GR1 Sendero Histórico - a Review

Starting at the beginning of March 2013, I walked for five weeks along the GR1 Sendero Histórico. Apart from the weather, apparently the worst in Spain since 1947, I had a great month, - the GR1 is an amazing walk and deserves to be much better known internationally.

The GR1 is a 1,200 kilometre trail running across northern Spain from the Mediterranean to the Asturias.  As the name suggests, the route has a historical theme and was developed to take the walker along the boundary between Moorish and Christian Spain. Travelling along it, I visited some of the world's most important Romanesque sites (Sos del Rey Católico, Loare Castle, Besalú).

Fortified church at Olite
The sites along would make the route attractive to anyone with just the slightest interest in medieval history, but it also provides lots more.
The bridge at Besalú
It passes through spectacular unspoilt landscapes.  The Cantabrian Mountain in the west and the Pyrenean foothills in the east are best described as "sub-Alpine" - similar to the Vercors or the Jura.  In the middle - for 150 kilometres or so - there is a flatter section,  where the route takes you across Navarre and classic Spanish plateau countryside.
Spectacular snow cover mountains
Perhaps the most memorable feature of the landscape is the huge red cliffs which you see in various places, on the approach to the Pyrenees in particular.  Some of these cliffs, typically adorned with a church or the ruins of a castle, exceed 400 metres in height.
Red cliffs towering above Riglos
Compared to walks at similar altitudes in other parts of Europe, most of it is "tree lite", in particular there are hardly any of the commercial pine forests so common in France, Italy and Austria.  Instead of looking at identical trees all day long you actually get to see something.
Ancient agricultural practices
The relatively limited amount of commercial forestry is partly a consequence, I think, of the fact that most of the upland countryside, until quite recently, was used for agriculture.  The evidence of a more densely populated past is everywhere, particularly Aragon where the empty villages and even towns are almost "post-apocalyptic".  I'm old, but not that old, and I find it incredible to think that the emptying of these towns and villages took place in my lifetime.
Abandoned villages in Aragon
The trail itself is, in large parts, a product of this more populated past.  For a 1,200 kilometre route, there is very little road walking. Much of the route follows tracks used over centuries to link village to village.  On the best parts, the original paving and dry stone walls are intact and ware and tare inflicted by ancient footfalls can still be seen.
Ancient pathways

The route also takes you through landscapes rich in wildlife, often with specially protected status.  You are unlikely to see a bear (although you do walk through a reserve) or one of the wolves which are gradually being reintroduced, but you can easily encounter a wild boar. You would be very unlucky not to see one of the many species of deer or ibex that live along the route, especially in the Cantabrian mountains.  What you will definitely see is amazing birdlife: storks, cranes, eagles and in particular huge griffon vultures, whose numbers have increased significantly in recent years.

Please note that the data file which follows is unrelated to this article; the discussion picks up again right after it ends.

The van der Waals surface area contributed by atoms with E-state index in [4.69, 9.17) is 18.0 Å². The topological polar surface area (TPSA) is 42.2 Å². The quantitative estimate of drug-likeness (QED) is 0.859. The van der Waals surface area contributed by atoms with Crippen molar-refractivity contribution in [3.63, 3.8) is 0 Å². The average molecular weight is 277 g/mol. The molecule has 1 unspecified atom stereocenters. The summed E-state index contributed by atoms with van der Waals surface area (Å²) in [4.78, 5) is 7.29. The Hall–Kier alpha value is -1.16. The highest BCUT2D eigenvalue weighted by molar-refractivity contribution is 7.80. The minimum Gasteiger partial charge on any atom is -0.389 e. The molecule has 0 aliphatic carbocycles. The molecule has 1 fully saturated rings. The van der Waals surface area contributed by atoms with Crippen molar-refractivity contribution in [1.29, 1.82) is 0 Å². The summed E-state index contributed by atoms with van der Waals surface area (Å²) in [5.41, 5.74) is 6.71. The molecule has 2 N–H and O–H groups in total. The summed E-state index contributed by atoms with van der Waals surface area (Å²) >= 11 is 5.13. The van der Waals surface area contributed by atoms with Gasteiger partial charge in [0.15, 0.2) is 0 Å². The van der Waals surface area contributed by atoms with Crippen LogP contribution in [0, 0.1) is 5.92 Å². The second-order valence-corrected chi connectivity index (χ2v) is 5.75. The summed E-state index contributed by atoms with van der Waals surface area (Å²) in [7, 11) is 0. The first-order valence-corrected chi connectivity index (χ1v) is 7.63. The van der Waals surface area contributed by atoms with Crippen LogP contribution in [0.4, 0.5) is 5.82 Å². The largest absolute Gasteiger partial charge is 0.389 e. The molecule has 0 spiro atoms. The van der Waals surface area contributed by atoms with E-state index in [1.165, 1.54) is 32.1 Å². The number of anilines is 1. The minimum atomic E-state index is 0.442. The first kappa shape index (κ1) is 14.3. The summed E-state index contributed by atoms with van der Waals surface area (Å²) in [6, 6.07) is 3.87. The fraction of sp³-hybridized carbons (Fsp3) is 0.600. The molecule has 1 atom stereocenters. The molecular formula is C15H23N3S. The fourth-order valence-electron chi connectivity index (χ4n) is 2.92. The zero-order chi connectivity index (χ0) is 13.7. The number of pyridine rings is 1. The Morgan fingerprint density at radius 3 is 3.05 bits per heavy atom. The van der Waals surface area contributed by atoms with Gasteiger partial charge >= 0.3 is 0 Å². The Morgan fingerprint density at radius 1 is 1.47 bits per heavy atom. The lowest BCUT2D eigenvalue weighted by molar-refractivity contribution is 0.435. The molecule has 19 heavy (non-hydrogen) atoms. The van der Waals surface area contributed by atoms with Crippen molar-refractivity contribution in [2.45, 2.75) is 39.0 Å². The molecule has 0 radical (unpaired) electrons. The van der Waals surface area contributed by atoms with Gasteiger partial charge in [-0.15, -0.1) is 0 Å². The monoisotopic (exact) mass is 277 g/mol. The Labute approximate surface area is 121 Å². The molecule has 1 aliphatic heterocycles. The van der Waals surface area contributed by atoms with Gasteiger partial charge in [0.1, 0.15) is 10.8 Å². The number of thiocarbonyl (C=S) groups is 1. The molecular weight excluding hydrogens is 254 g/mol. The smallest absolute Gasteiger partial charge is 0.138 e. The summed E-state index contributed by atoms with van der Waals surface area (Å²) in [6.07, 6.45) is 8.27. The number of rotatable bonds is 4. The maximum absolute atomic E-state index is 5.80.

A griffon vulture
Generally speaking the GR1 is easy walking and apart from one tiny stretch just before the descent to Avià, you definitely don't need a head for heights.  I tried to fit in as much as possible, though had to scale my ambition down towards the end and make more use of taxis to shorten the walks than I would have liked.  Generally speaking, there is accommodation on or close to the trail at feasible day hike intervals.  

The GR1 has all the attractions of a great walk. It uniquely combines historical interest with great scenery and rich wildlife.  You are also walking in Spain which has many good points as well as a few niggles.
Great March weather and the church at San Bartoleme
Spain is a great early season, late season destination.  Despite the fact that I managed to choose what was supposed to be the worst March, weather-wise, in Spain since 1947, from the perspective of an Englishman abroad it wasn't that bad.  I had 37 wet days and three seriously wet days, including one day when I decided not to walk.  This year I would have been better off going a couple of weeks later, it would have been greener and the trails would not have been so wet or in some cases full of snow.  Normally though, March, April and May and September/October are the best months for walking.

Spain, in general, and this part of Spain in particular, provides a wide variety of great value, good fun, accommodation.  I stayed in every type - from a room above a bar to a boutique/spa hotel - and rarely spent more than 40 euros for dinner and bed and breakfast (and this price includes drinks).  The "casa rurales" and "hostals" were particularly good; many of them majoring on locally produced food - sometimes produced by the establishment itself.  The categories seem to be fairly broad, with a "casa rurales" extending from a room with facilities in a house to something close to an informal hotel, whereas a hostal seemed to be a rural hotel a bit like an "auberge" in other countries.  In you want to find out where I stayed then go to this link